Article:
Deakin University

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Australian smokers' support for plain or standardised packs before and after implementation: findings from the ITC Four Country Survey

journal contribution
posted on 2015-11-01, 00:00 authored by Elena Swift, Ron Borland, K Michael Cummings, Geoffrey T Fong, Ann McNeill, David Hammond, James F Thrasher, Timea R Partos, Hua YongHua Yong
BACKGROUND: Plain packaging (PP) for tobacco products was fully implemented in Australia on 1 December 2012 along with larger graphic health warnings. Using longitudinal data from the Australian arm of the ITC Four Country Survey, we examined attitudes to the new packs before and after implementation, predictors of attitudinal change, and the relationship between support and quitting activity. METHODS: A population-based cohort study design, with some cross-sectional analyses. Surveys of Australian smokers assessed attitudes to PP at four time points prior to implementation (from 2007 to 2012) and one post-implementation wave collected (early/mid-2013). RESULTS: Trend analysis showed a slight rise in opposition to PP among smokers in the waves leading up to their implementation, but no change in support. Support for PP increased significantly after implementation (28.2% pre vs 49% post), such that post-PP more smokers were supportive than opposed (49% vs 34.7%). Multivariate analysis showed support either before or after implementation was predicted by belief in greater adverse health impacts of smoking, desire to quit and lower addiction. Among those not supportive before implementation, having no clear opinion about PP (versus being opposed) prior to the changes also predicted support post-implementation. Support for PP was prospectively associated with higher levels of quitting activity. CONCLUSIONS: Since implementation of PP along with larger warnings, support among Australian smokers has increased. Support is related to lower addiction, stronger beliefs in the negative health impacts of smoking, and higher levels of quitting activity.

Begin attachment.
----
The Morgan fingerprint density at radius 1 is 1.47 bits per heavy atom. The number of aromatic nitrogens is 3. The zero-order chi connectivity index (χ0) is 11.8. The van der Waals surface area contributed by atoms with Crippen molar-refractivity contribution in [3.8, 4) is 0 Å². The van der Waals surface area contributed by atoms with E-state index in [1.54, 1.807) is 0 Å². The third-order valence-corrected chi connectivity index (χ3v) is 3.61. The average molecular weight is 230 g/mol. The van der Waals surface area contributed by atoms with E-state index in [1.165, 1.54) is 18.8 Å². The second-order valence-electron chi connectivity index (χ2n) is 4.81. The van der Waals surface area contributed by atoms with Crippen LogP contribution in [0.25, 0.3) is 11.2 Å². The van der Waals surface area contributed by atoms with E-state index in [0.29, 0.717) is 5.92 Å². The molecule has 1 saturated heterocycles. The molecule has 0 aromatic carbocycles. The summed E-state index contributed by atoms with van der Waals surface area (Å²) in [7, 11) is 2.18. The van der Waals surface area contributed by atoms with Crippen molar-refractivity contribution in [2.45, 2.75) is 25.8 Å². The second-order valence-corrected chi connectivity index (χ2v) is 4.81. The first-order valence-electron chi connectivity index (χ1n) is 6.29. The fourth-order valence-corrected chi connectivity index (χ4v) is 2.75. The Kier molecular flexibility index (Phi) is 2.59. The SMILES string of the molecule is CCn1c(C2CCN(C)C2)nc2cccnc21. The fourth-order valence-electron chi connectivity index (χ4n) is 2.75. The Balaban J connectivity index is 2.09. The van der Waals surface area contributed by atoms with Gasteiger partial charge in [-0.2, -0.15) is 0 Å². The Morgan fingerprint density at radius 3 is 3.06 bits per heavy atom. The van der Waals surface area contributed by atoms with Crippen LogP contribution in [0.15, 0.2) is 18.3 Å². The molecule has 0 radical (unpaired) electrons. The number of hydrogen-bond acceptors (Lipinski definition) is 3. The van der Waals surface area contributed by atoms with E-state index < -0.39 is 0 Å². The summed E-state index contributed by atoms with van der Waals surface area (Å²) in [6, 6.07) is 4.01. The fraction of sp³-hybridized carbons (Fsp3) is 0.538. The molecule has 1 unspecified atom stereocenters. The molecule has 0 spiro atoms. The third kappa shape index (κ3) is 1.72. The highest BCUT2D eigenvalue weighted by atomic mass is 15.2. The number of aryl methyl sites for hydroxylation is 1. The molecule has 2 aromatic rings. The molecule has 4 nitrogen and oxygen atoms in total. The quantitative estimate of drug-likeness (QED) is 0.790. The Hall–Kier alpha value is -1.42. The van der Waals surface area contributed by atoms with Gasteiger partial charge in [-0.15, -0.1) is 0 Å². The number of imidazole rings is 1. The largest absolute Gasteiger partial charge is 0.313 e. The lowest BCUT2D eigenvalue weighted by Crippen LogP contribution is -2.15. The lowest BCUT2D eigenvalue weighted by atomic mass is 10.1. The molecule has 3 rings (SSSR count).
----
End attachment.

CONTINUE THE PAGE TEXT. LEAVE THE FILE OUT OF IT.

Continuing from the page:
Tobacco control






London, Eng.





Publication classification

C1 Refereed article in a scholarly journal




BMJ Journals